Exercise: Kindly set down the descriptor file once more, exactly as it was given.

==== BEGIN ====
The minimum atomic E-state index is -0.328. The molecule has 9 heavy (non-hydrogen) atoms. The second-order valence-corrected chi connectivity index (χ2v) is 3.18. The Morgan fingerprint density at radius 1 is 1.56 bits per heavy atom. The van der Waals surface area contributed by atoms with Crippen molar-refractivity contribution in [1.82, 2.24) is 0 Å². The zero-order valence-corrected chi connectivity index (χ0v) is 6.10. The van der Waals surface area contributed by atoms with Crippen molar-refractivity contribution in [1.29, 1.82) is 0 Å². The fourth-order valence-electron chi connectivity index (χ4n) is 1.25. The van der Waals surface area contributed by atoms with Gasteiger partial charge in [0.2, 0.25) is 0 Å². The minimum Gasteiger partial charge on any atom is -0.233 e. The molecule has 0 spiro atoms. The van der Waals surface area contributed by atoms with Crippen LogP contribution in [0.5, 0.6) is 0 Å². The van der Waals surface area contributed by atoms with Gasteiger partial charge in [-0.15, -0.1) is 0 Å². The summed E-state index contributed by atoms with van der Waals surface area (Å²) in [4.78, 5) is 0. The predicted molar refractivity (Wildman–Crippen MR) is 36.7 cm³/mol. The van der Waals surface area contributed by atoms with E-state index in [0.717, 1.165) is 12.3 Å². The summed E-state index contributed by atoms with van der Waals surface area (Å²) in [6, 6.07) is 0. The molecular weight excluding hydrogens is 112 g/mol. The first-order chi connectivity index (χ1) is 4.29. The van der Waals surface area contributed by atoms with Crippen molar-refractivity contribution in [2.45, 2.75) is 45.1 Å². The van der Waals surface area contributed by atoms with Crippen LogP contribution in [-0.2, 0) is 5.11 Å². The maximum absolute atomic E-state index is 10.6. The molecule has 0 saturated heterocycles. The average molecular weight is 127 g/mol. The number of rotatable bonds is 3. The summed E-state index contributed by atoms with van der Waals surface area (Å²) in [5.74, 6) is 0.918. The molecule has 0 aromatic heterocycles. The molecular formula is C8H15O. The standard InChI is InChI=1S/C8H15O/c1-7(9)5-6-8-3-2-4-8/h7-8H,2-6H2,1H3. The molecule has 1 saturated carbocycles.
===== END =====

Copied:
The minimum atomic E-state index is -0.328. The molecule has 9 heavy (non-hydrogen) atoms. The second-order valence-corrected chi connectivity index (χ2v) is 3.18. The Morgan fingerprint density at radius 1 is 1.56 bits per heavy atom. The van der Waals surface area contributed by atoms with Crippen molar-refractivity contribution in [1.82, 2.24) is 0 Å². The zero-order valence-corrected chi connectivity index (χ0v) is 6.10. The van der Waals surface area contributed by atoms with Crippen molar-refractivity contribution in [1.29, 1.82) is 0 Å². The fourth-order valence-electron chi connectivity index (χ4n) is 1.25. The van der Waals surface area contributed by atoms with Gasteiger partial charge in [0.2, 0.25) is 0 Å². The minimum Gasteiger partial charge on any atom is -0.233 e. The molecule has 0 spiro atoms. The van der Waals surface area contributed by atoms with Crippen LogP contribution in [0.5, 0.6) is 0 Å². The van der Waals surface area contributed by atoms with Gasteiger partial charge in [-0.15, -0.1) is 0 Å². The summed E-state index contributed by atoms with van der Waals surface area (Å²) in [4.78, 5) is 0. The predicted molar refractivity (Wildman–Crippen MR) is 36.7 cm³/mol. The van der Waals surface area contributed by atoms with E-state index in [0.717, 1.165) is 12.3 Å². The summed E-state index contributed by atoms with van der Waals surface area (Å²) in [6, 6.07) is 0. The molecular weight excluding hydrogens is 112 g/mol. The first-order chi connectivity index (χ1) is 4.29. The van der Waals surface area contributed by atoms with Crippen molar-refractivity contribution in [2.45, 2.75) is 45.1 Å². The van der Waals surface area contributed by atoms with Crippen LogP contribution in [-0.2, 0) is 5.11 Å². The maximum absolute atomic E-state index is 10.6. The molecule has 0 saturated heterocycles. The average molecular weight is 127 g/mol. The number of rotatable bonds is 3. The summed E-state index contributed by atoms with van der Waals surface area (Å²) in [5.74, 6) is 0.918. The molecule has 0 aromatic heterocycles. The molecular formula is C8H15O. The standard InChI is InChI=1S/C8H15O/c1-7(9)5-6-8-3-2-4-8/h7-8H,2-6H2,1H3. The molecule has 1 saturated carbocycles.